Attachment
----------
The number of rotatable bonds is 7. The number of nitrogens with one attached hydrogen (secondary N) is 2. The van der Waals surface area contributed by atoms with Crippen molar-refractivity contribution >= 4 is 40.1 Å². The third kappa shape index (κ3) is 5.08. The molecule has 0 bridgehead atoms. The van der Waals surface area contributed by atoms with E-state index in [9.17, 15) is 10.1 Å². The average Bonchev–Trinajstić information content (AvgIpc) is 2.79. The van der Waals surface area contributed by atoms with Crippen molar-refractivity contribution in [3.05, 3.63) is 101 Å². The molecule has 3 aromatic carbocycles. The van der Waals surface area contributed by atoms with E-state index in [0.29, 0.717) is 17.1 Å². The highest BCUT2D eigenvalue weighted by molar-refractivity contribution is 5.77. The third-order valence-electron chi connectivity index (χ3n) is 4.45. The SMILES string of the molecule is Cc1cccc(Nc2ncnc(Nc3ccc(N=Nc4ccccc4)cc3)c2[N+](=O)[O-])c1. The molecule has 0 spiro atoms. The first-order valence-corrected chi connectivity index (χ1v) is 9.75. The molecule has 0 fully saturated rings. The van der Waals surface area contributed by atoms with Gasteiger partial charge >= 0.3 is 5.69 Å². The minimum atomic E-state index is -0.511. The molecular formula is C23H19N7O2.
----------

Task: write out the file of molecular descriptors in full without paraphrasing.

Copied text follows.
The number of rotatable bonds is 7. The number of nitrogens with one attached hydrogen (secondary N) is 2. The van der Waals surface area contributed by atoms with Crippen molar-refractivity contribution >= 4 is 40.1 Å². The third kappa shape index (κ3) is 5.08. The molecule has 0 bridgehead atoms. The van der Waals surface area contributed by atoms with E-state index in [9.17, 15) is 10.1 Å². The average Bonchev–Trinajstić information content (AvgIpc) is 2.79. The van der Waals surface area contributed by atoms with Crippen molar-refractivity contribution in [3.05, 3.63) is 101 Å². The molecule has 3 aromatic carbocycles. The van der Waals surface area contributed by atoms with E-state index in [0.29, 0.717) is 17.1 Å². The highest BCUT2D eigenvalue weighted by molar-refractivity contribution is 5.77. The third-order valence-electron chi connectivity index (χ3n) is 4.45. The SMILES string of the molecule is Cc1cccc(Nc2ncnc(Nc3ccc(N=Nc4ccccc4)cc3)c2[N+](=O)[O-])c1. The molecule has 0 spiro atoms. The first-order valence-corrected chi connectivity index (χ1v) is 9.75. The molecule has 0 fully saturated rings. The van der Waals surface area contributed by atoms with Gasteiger partial charge >= 0.3 is 5.69 Å². The minimum atomic E-state index is -0.511. The molecular formula is C23H19N7O2.